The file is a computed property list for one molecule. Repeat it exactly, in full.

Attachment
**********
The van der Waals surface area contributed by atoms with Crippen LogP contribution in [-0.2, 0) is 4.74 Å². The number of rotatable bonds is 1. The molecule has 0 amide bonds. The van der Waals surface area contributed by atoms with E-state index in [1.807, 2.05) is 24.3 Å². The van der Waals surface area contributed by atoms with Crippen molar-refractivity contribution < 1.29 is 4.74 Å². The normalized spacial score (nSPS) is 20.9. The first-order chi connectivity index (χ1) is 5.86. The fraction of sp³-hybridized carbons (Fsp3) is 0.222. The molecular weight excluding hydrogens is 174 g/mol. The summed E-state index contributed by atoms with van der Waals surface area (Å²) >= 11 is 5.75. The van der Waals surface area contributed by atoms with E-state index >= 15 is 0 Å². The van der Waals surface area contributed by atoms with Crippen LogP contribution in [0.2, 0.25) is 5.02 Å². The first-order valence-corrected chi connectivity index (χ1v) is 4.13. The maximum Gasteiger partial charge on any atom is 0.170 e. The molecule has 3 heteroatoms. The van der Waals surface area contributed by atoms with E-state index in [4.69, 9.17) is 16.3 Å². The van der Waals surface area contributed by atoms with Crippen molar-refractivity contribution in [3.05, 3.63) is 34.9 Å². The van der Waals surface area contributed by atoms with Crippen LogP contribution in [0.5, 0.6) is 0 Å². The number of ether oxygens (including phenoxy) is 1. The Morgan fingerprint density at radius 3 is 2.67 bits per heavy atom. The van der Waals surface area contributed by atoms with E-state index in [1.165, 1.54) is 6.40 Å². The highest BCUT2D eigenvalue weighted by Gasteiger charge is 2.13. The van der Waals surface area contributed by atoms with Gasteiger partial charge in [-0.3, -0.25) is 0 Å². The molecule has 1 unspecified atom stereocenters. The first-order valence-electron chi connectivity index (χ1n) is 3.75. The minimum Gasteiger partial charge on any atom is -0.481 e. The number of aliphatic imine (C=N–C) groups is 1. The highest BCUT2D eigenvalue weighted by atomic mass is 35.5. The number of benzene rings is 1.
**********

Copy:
The van der Waals surface area contributed by atoms with Crippen LogP contribution in [-0.2, 0) is 4.74 Å². The number of rotatable bonds is 1. The molecule has 0 amide bonds. The van der Waals surface area contributed by atoms with E-state index in [1.807, 2.05) is 24.3 Å². The van der Waals surface area contributed by atoms with Crippen molar-refractivity contribution < 1.29 is 4.74 Å². The normalized spacial score (nSPS) is 20.9. The first-order chi connectivity index (χ1) is 5.86. The fraction of sp³-hybridized carbons (Fsp3) is 0.222. The molecular weight excluding hydrogens is 174 g/mol. The summed E-state index contributed by atoms with van der Waals surface area (Å²) >= 11 is 5.75. The van der Waals surface area contributed by atoms with E-state index >= 15 is 0 Å². The van der Waals surface area contributed by atoms with Crippen LogP contribution in [0.2, 0.25) is 5.02 Å². The first-order valence-corrected chi connectivity index (χ1v) is 4.13. The maximum Gasteiger partial charge on any atom is 0.170 e. The molecule has 3 heteroatoms. The van der Waals surface area contributed by atoms with E-state index in [4.69, 9.17) is 16.3 Å². The van der Waals surface area contributed by atoms with Crippen molar-refractivity contribution in [3.05, 3.63) is 34.9 Å². The van der Waals surface area contributed by atoms with Crippen LogP contribution in [0.5, 0.6) is 0 Å². The number of ether oxygens (including phenoxy) is 1. The Morgan fingerprint density at radius 3 is 2.67 bits per heavy atom. The van der Waals surface area contributed by atoms with E-state index in [1.165, 1.54) is 6.40 Å². The highest BCUT2D eigenvalue weighted by Gasteiger charge is 2.13. The van der Waals surface area contributed by atoms with Gasteiger partial charge in [-0.3, -0.25) is 0 Å². The molecule has 1 unspecified atom stereocenters. The first-order valence-electron chi connectivity index (χ1n) is 3.75. The minimum Gasteiger partial charge on any atom is -0.481 e. The number of aliphatic imine (C=N–C) groups is 1. The highest BCUT2D eigenvalue weighted by atomic mass is 35.5. The number of benzene rings is 1.